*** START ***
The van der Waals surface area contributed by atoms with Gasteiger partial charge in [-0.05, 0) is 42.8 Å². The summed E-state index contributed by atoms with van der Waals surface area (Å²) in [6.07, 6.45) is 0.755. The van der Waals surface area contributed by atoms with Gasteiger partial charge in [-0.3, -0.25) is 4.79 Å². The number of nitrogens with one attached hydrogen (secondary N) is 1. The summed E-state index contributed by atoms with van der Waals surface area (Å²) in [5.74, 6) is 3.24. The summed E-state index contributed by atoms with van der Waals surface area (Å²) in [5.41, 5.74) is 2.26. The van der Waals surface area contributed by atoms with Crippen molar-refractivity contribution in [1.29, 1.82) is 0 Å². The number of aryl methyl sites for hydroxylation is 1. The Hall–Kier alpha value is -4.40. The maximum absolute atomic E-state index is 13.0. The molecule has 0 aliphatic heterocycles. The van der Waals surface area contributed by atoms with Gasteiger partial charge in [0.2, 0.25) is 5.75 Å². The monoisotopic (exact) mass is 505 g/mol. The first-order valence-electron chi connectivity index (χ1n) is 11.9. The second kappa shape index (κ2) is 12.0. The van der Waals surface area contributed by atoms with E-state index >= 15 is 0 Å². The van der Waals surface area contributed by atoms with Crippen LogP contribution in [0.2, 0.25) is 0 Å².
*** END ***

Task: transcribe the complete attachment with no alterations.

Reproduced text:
The van der Waals surface area contributed by atoms with Gasteiger partial charge in [-0.05, 0) is 42.8 Å². The summed E-state index contributed by atoms with van der Waals surface area (Å²) in [6.07, 6.45) is 0.755. The van der Waals surface area contributed by atoms with Gasteiger partial charge in [-0.3, -0.25) is 4.79 Å². The number of nitrogens with one attached hydrogen (secondary N) is 1. The summed E-state index contributed by atoms with van der Waals surface area (Å²) in [5.74, 6) is 3.24. The summed E-state index contributed by atoms with van der Waals surface area (Å²) in [5.41, 5.74) is 2.26. The van der Waals surface area contributed by atoms with Crippen molar-refractivity contribution in [1.29, 1.82) is 0 Å². The number of aryl methyl sites for hydroxylation is 1. The Hall–Kier alpha value is -4.40. The maximum absolute atomic E-state index is 13.0. The molecule has 0 aliphatic heterocycles. The van der Waals surface area contributed by atoms with Gasteiger partial charge in [0.2, 0.25) is 5.75 Å². The monoisotopic (exact) mass is 505 g/mol. The first-order valence-electron chi connectivity index (χ1n) is 11.9. The second kappa shape index (κ2) is 12.0. The van der Waals surface area contributed by atoms with E-state index >= 15 is 0 Å². The van der Waals surface area contributed by atoms with Crippen LogP contribution in [0.2, 0.25) is 0 Å².